Many of us have been highly critical of the fact that New York's current leaders have not done nearly enough to focus on private-sector job development as one key way to help the state find its way out of this current economic crisis.
But don't just take our word for it, read the latest thoughts from the leader of the Empire State's largest business advocacy organization.
A little-noticed report released in June by the New York State Economic Development Council (NYSEDC), Leadership for Jobs, reviews New York’s economic decline, discusses some of the key reasons for it, and offers a series of recommendations for turning it around.
We know all too well that New York is currently viewed as a business unfriendly state, whose reputation for overregulation and high taxation is off the charts. We understand the nuts-and-bolts agenda that’s required – an agenda that must include lower business taxes, fewer job-killing regulations, and financial incentives that will lead to a better business climate.
At least some of New York’s current leaders appear to be slowly but surely spinning out their case for higher taxes.
A new analysis by the Senate Minority Finance Committee (see a copy of this analysis attached below) has uncovered a list of new taxes and fees being, at least, talked about -- and it rivals the $8-billion-plus tax package enacted by Governor Paterson and legislative leaders last April.
So, yes, I remain concerned that they just refuse to understand that New York’s workers, families, and employers can’t take any more taxes.
We're beginning to hear the rumblings about a late state budget, which is exactly why many of us, over the past several weeks, have been calling for public negotiations over the final 2010-2011 state budget.
The fact is that legislative leaders are violating key elements of the state’s “Budget Reform Act of 2007,” which I myself helped develop and co-sponsored.
The 2007 budget reform law established legal guidelines and timetables for the appointment of joint legislative budget conference committees to conduct public budget negotiations – all of which were ignored by legislative leaders last year and are being ignored again.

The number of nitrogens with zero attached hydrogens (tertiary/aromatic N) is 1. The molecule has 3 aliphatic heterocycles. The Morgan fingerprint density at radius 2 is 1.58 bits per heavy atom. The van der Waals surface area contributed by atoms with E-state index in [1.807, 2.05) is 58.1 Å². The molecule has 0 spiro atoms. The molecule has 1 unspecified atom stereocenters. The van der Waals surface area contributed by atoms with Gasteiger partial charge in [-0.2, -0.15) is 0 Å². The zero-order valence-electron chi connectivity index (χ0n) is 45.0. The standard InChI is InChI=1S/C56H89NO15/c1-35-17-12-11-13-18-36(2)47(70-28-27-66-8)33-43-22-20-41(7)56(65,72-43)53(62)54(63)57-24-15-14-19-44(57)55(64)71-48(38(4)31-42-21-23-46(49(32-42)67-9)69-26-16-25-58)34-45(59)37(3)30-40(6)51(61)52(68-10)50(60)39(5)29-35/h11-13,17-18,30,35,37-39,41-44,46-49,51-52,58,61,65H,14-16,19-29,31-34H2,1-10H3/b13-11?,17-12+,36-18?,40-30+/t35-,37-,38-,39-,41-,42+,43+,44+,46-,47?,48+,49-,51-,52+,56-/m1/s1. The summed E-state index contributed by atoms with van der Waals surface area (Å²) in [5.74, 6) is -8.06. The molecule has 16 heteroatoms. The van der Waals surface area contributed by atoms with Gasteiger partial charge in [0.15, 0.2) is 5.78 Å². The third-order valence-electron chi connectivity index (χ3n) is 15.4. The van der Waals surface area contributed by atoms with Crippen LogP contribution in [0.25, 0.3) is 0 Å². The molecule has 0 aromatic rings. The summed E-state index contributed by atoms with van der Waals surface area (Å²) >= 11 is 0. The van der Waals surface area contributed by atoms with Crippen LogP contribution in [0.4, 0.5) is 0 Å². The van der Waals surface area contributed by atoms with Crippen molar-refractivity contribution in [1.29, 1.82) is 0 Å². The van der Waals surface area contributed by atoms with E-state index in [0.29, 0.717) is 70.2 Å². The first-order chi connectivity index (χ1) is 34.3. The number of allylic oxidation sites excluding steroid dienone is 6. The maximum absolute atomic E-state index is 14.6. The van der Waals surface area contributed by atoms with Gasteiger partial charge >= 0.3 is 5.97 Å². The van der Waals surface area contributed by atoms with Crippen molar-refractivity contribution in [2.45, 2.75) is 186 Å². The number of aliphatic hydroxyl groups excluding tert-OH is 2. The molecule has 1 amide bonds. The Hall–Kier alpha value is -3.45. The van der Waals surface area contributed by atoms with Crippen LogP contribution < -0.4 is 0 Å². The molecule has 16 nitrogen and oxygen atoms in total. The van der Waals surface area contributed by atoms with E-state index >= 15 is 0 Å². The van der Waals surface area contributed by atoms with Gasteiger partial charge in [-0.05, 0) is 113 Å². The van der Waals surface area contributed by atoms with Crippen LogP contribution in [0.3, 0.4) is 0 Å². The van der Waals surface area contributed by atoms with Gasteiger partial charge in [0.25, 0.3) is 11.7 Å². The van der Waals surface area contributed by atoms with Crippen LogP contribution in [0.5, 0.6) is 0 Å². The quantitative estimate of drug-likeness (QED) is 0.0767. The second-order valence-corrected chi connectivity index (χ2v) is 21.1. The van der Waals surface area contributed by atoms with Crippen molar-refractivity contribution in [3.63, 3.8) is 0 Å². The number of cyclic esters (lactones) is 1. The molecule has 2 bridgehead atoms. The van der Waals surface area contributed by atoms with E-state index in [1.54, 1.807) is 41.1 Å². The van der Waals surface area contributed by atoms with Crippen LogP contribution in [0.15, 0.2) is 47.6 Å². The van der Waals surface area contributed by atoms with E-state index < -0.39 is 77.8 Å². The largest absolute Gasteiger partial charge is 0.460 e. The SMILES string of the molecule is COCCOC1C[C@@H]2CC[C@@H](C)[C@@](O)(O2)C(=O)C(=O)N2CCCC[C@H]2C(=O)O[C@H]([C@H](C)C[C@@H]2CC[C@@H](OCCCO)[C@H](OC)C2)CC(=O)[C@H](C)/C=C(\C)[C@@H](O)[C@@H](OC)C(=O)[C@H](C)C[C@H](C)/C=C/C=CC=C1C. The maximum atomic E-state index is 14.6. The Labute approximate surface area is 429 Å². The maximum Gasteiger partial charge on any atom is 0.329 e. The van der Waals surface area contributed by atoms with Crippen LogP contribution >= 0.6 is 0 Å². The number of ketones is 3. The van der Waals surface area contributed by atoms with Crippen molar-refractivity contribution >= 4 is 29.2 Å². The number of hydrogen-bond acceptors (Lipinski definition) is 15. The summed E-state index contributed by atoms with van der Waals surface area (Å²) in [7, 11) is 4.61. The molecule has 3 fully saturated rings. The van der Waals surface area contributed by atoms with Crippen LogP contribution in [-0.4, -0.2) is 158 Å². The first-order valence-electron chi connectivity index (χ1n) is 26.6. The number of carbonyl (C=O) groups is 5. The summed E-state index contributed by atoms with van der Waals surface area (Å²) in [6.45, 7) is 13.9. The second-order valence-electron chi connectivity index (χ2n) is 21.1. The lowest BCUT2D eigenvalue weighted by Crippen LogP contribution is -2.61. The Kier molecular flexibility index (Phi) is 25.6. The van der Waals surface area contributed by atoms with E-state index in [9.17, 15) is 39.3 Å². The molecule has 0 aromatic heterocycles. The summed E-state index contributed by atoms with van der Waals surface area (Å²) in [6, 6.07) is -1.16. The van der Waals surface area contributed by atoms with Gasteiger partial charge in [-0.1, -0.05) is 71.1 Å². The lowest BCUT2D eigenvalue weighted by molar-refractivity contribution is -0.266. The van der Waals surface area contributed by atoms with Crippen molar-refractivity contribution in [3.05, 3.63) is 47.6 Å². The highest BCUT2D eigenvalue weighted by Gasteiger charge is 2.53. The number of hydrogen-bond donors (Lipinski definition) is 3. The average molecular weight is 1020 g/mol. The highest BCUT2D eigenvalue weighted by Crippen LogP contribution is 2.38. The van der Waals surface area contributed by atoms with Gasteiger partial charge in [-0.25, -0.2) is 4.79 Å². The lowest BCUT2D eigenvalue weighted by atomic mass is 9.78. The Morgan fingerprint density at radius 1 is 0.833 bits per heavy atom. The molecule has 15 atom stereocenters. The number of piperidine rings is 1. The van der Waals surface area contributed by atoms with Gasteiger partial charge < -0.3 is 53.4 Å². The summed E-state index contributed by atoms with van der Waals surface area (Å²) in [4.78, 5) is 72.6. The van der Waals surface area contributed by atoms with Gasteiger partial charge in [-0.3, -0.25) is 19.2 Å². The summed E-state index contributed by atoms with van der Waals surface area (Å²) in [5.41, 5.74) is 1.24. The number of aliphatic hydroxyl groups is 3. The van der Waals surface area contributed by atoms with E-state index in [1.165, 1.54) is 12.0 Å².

I'm grateful to be serving as a member of the newly created Senate Republican Task Force on Medicaid Fraud to find out why state taxpayers continue to lose hundreds of millions of dollars to abuse, fraud, and waste in New York’s more than $50-billion Medicaid system.
The urgency of the state’s fiscal crisis demands a renewed focus on the fraud that has plagued the Medicaid system for years.
It’s way past time to put in place a "zero tolerance" policy to combat the millions upon millions of taxpayer dollars being lost to Medicaid fraud and waste.
It seems like common sense to many of us in New York government: The first step toward fundamentally changing the way Albany does business is to limit state government's ability to spend taxpayer money.
But we've known for a long time that New York State has a spending problem. It's nothing new. Government critics have been saying it for years and, believe me, there's plenty of credit to go around for who's responsible.
I joined several of my upstate colleagues at the Capitol to conduct a public hearing on what I believe is one of the most critical issues facing our state today: the dairy crisis.
It’s been a whirlwind of a political year at the Capitol -- and it continues to be with the state facing a deep-rooted and serious budget deficit heading into 2010 – but we cannot let the powers-that-be in New York government lose sight of the overriding importance of doing anything and everything to save New York dairy farmers on the brink of collapse.
As our attention begins to turn again toward the beginning of the 2010 regular session of the New York State Legislature, it’s as good a time as any to start staking out the themes and priorities that need to dominate next year’s agenda.
For me, first and foremost, that’s going to mean the upstate economy.
Early this morning at the Capitol, I joined my Democratic and Republican colleagues to enact far-reaching legislative reforms that fundamentally change the way the Senate does business.
These reforms take power away from legislative leaders and empower individual legislators from every region. We've acted to open up the legislative process to greater public scrutiny, accountability, bipartisanship, cooperative action, effectiveness, and more reform than we've ever had in Albany.
You might recall that the 2009-2010 New York State budget included broad and controversial provisions to ease the 1970's-era Rockefeller drug laws.
While this action was taken despite my strong opposition and against the better judgement of many of my legislative colleagues, a new problem has surfaced and it's an issue that's going to get plenty of attention throughout the week ahead.
The elimination of New York’s two-year-old STAR property tax rebate program works against efforts to stimulate economic growth and arrives at the worst possible economic time for families and homeowners.
It was one of the most ill-timed actions taken as part of the 2009-2010 state budget recently enacted by Governor David Paterson and the Legislature’s Democratic leaders.
Families, seniors, and all homeowners have counted on these rebates to provide a little relief from today’s high costs and New York’s crushing property tax burden.